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India's Parliament elects its first female speaker

INDIA'S Parliament yesterday elected its first-ever female speaker, the daughter of a former deputy prime minister and an untouchable - a member of India's lowest caste.

Meira Kumar, 64, was elected unopposed.

Lawmakers thumped their desks to cheer her as she was congratulated by Prime Minister Manmohan Singh and L.K. Advani, the leader of the opposition Bharatiya Janata Party.

She is the daughter of Babu Jagjivan Ram, a former deputy prime minster and a prominent leader of the Dalits - known also as the untouchables - who sit on the lowest rung of India's complex caste system.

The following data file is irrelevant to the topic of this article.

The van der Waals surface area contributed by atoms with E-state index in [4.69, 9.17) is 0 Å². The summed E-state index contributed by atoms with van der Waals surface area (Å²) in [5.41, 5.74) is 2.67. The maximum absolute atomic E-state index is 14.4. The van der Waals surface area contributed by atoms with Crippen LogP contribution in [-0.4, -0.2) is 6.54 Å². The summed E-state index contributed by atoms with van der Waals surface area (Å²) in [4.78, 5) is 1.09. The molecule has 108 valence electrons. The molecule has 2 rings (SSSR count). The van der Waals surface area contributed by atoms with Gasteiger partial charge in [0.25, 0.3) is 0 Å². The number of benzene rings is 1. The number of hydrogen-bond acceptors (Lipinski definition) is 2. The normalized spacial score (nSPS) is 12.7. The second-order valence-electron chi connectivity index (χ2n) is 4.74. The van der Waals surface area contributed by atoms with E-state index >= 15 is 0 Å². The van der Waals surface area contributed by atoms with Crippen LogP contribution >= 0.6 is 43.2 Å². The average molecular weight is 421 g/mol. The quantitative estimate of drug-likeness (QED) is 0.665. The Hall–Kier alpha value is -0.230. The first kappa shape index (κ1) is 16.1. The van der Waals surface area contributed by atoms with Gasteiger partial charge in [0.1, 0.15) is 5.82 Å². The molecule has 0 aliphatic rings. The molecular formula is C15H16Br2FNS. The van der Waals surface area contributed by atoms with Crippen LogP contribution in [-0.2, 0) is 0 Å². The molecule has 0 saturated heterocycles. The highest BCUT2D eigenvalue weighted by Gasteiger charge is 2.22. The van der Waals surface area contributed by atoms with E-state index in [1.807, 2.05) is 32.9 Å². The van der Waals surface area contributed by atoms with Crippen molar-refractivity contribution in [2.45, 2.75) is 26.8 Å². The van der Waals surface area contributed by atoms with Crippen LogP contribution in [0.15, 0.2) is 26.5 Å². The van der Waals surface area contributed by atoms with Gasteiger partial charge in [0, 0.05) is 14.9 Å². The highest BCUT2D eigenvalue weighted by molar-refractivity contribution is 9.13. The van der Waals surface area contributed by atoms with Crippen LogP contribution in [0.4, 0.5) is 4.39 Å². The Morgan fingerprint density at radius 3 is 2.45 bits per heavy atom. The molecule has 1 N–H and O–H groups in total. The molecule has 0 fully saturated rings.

A lawyer by training, she has been elected to Parliament five times and has earlier served as social justice minister. She gave up her job as a career diplomat to enter politics.

As speaker, Kumar presides over India's powerful lower house of Parliament, or Lok Sabha. The body opened its first session on Monday.

Her election will likely boost the Congress party's image as pro-female and a supporter of the rights of the lower castes.

The speaker's job is a difficult one in India's often rowdy Parliament. Previous speakers were often forced to issue sharp reprimands or walk out when members shouted slogans and bickered, especially over contentious legislation.

The party chose Pratibha Patil as president, the country's first female head of state, in 2007. India has had other women in positions of power - most notably Indira Gandhi, who was elected prime minister in 1966.

Ranjana Kumari, the director of the New Delhi-based Center for Social Research, said it was "indicative of greater acceptance for women's leadership."

A Congress-led coalition won national elections that ended on May 16, capturing more seats than most analysts had predicted.


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